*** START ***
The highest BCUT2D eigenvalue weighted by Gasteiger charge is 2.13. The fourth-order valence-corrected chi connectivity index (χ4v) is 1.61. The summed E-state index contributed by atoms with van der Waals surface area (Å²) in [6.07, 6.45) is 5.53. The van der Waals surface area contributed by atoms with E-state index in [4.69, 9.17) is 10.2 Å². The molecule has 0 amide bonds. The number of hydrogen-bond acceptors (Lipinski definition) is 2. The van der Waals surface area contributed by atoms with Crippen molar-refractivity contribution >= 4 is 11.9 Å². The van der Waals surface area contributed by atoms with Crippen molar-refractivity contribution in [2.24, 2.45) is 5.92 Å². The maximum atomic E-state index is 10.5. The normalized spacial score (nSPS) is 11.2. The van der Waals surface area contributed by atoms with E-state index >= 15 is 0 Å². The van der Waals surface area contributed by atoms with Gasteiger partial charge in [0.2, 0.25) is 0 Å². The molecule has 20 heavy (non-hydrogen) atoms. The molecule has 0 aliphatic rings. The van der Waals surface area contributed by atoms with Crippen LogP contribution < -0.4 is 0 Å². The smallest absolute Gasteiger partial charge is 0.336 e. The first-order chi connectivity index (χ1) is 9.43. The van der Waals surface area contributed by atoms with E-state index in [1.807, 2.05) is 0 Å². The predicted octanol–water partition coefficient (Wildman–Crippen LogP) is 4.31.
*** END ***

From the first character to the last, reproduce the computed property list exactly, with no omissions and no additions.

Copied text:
The highest BCUT2D eigenvalue weighted by Gasteiger charge is 2.13. The fourth-order valence-corrected chi connectivity index (χ4v) is 1.61. The summed E-state index contributed by atoms with van der Waals surface area (Å²) in [6.07, 6.45) is 5.53. The van der Waals surface area contributed by atoms with E-state index in [4.69, 9.17) is 10.2 Å². The molecule has 0 amide bonds. The number of hydrogen-bond acceptors (Lipinski definition) is 2. The van der Waals surface area contributed by atoms with Crippen molar-refractivity contribution >= 4 is 11.9 Å². The van der Waals surface area contributed by atoms with Crippen molar-refractivity contribution in [2.24, 2.45) is 5.92 Å². The maximum atomic E-state index is 10.5. The normalized spacial score (nSPS) is 11.2. The van der Waals surface area contributed by atoms with E-state index >= 15 is 0 Å². The van der Waals surface area contributed by atoms with Gasteiger partial charge in [0.2, 0.25) is 0 Å². The molecule has 20 heavy (non-hydrogen) atoms. The molecule has 0 aliphatic rings. The van der Waals surface area contributed by atoms with Crippen LogP contribution < -0.4 is 0 Å². The smallest absolute Gasteiger partial charge is 0.336 e. The first-order chi connectivity index (χ1) is 9.43. The van der Waals surface area contributed by atoms with E-state index in [1.807, 2.05) is 0 Å². The predicted octanol–water partition coefficient (Wildman–Crippen LogP) is 4.31.